Who is next to rebuild?

It seems every year in the NHL, a team mired in years of rebuilding finally turns corner and becomes a legitimate contender again while a team that has been successful for so long finally decides they need to start over and goes into rebuilding. . One would think that the 2022-23 season would be no exception, but while there are several teams that appear to be turning the corner, such as the Anaheim Ducks, Detroit Red Wings and Ottawa Senators, it is not immediately clear who is heading towards an imminent rebuilding. . Sure, some teams that were in the rebuilding phase ramped up their efforts a bit, like the Chicago Blackhawks and San Jose Sharks, but their process has already begun. Before looking at the teams that might be in this unenviable position, we’ll try to rank the rest of the group.

The window remains open: CAR, CGY, COL, DAL, EDM, FLA, NYR, TBL, TOR

Up and coming: ANA, BUF, CBJ, DET, LAK, NJD, OTT, VAN

Already rebuilding: ARI, CHI, MTL, PHI, SEA, SJS

After trying to locate a significant portion of the league in its structures, that leaves nine teams in somewhat of a limbo. These teams could, in theory, win the Stanley Cup this year, or they could be a team on the fringes of the playoff picture, or they could find themselves needing to start things over. Again, the remaining teams appear to fall into one of three categories in their case:

Proven winner with maven core:

The best teams here will be the Boston Bruins, New York Islanders, Pittsburgh Penguins, St. Louis Blues and Washington Capitals. With their current build, three teams have won at least one Stanley Cup (Pittsburgh, St. Louis, and Washington), one has reached the cup final, in Boston, and the fifth is the Islanders, holding back-to-back Conference Finals. All five of these teams, for the most part, have a core group of players who are in the late stages, if not out of their prime, and all have a significant portion of that core signed for at least two more seasons.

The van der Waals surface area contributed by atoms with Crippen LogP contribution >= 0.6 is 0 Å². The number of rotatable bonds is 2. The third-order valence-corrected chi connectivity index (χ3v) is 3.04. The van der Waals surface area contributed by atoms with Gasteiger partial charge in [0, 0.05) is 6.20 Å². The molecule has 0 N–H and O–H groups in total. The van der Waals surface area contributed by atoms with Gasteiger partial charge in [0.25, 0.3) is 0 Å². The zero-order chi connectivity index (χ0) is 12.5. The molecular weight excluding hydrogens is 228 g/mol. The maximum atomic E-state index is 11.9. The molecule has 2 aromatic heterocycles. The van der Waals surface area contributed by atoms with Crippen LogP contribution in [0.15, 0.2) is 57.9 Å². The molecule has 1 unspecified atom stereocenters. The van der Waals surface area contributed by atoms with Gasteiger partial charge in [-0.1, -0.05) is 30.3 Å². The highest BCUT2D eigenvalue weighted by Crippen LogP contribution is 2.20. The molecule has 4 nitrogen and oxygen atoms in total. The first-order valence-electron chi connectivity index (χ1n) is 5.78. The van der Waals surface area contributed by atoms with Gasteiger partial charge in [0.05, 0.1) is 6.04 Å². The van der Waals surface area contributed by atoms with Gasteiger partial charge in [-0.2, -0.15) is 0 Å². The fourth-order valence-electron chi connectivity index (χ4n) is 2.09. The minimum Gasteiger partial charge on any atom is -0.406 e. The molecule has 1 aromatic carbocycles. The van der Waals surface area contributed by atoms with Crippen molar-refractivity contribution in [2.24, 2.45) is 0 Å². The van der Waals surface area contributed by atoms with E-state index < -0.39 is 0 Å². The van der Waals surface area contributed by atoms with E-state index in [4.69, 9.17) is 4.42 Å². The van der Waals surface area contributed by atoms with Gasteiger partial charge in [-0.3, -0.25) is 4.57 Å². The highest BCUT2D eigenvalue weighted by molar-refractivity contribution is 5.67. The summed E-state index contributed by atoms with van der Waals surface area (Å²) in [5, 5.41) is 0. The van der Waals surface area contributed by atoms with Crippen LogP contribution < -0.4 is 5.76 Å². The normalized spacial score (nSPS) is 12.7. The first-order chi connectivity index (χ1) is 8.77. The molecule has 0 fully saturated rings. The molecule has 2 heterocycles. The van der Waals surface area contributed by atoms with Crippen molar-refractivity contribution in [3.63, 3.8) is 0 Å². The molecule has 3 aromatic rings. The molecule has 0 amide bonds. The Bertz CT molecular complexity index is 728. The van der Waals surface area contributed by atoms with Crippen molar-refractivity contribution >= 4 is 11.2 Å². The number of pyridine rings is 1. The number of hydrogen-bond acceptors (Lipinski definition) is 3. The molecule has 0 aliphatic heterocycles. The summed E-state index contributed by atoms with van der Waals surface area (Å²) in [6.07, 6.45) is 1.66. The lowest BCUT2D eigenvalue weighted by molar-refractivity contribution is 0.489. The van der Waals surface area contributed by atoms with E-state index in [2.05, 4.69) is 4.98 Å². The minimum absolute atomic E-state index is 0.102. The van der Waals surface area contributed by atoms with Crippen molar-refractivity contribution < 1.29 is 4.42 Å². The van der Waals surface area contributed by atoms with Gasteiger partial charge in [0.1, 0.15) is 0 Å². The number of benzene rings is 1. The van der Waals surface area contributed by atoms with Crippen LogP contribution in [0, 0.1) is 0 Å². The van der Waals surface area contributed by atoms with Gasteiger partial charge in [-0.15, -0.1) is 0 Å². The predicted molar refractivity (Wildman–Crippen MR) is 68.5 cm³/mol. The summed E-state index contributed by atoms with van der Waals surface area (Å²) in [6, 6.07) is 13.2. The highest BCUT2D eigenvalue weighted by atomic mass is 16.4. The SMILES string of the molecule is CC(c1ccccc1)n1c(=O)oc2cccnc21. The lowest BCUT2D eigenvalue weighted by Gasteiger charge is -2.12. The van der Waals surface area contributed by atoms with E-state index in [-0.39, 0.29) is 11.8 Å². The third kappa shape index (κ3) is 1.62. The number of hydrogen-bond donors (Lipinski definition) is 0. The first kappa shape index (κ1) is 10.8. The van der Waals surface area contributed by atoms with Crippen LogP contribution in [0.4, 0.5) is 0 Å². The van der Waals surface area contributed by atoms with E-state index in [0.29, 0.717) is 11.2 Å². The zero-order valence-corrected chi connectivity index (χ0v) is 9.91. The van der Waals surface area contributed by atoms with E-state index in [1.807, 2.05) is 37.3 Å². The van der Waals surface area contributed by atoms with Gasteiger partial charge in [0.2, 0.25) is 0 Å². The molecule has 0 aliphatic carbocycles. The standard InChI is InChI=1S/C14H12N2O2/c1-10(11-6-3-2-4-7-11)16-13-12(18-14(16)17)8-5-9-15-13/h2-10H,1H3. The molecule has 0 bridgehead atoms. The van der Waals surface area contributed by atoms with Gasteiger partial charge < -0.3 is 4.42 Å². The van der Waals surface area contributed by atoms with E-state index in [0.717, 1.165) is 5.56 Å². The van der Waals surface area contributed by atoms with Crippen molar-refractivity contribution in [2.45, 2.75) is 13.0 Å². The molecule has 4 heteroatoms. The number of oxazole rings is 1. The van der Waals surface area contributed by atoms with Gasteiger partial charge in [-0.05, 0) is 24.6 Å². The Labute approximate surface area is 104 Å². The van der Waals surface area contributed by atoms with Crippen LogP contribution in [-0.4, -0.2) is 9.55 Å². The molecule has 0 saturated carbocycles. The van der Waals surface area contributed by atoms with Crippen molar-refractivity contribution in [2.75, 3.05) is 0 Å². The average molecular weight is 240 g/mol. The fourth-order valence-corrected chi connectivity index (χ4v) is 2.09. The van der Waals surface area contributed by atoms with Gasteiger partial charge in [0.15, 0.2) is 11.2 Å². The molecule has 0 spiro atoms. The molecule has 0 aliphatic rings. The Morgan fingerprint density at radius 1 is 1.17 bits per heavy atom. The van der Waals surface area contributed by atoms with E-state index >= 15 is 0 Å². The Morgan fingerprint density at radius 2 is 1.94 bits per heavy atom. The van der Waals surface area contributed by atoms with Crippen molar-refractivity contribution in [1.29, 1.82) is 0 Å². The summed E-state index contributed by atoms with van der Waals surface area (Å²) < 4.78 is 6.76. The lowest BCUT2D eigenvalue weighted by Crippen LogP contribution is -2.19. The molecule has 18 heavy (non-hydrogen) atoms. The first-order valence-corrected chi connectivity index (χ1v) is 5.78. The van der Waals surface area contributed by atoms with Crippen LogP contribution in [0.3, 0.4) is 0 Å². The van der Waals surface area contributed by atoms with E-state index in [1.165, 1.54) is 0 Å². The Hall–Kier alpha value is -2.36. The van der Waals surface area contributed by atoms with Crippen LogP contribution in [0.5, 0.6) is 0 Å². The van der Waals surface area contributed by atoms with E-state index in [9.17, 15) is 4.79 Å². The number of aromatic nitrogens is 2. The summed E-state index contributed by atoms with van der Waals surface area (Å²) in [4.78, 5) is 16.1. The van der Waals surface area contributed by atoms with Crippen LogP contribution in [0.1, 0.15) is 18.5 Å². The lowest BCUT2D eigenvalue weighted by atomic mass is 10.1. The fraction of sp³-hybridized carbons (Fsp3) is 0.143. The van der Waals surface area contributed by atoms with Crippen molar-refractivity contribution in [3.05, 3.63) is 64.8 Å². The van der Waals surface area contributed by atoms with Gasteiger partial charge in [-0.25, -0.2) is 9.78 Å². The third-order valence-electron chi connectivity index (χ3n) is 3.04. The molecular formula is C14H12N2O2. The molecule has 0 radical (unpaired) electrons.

A team like Islanders that has one of the older groups, also has the bulk of that long-signed group. This, plus their lack of a Stanley Cup will make it look like they’re going to try at least two more times to be a winner. But the implications for age and maximums can have a fickle effect. On the contrary, Pittsburgh and Washington achieved the end goal, so rebuilding when necessary would be easy to bear. But, unlike Capitals, the Penguins have recently signed two players in their mid-30s for long-term extensions. Either way, the two teams still have many veterans at the top of their game.

Boston is in a unique situation of their own, having few players in or entering, like To David BusterAnd the Charlie McAvoyAnd the Humpus LindholmAnd the Jeremy Swayman And that group did not win a cup with the team. But time may be running out for veterans and past cup winners, Patrice BergeronAnd the Brad MarchandAnd the David KrigseyNot to mention the looming Pasternak Free Agency.

Finally, St. Louis have a relatively smaller core, which they have won, but they will face nearly all of their key players making it to the UFA market in the next two seasons. If they can hold these pieces while also managing their lid they can easily fit into the open window assembly but if not then rebuilding may be an understated option.

Cap Concerns: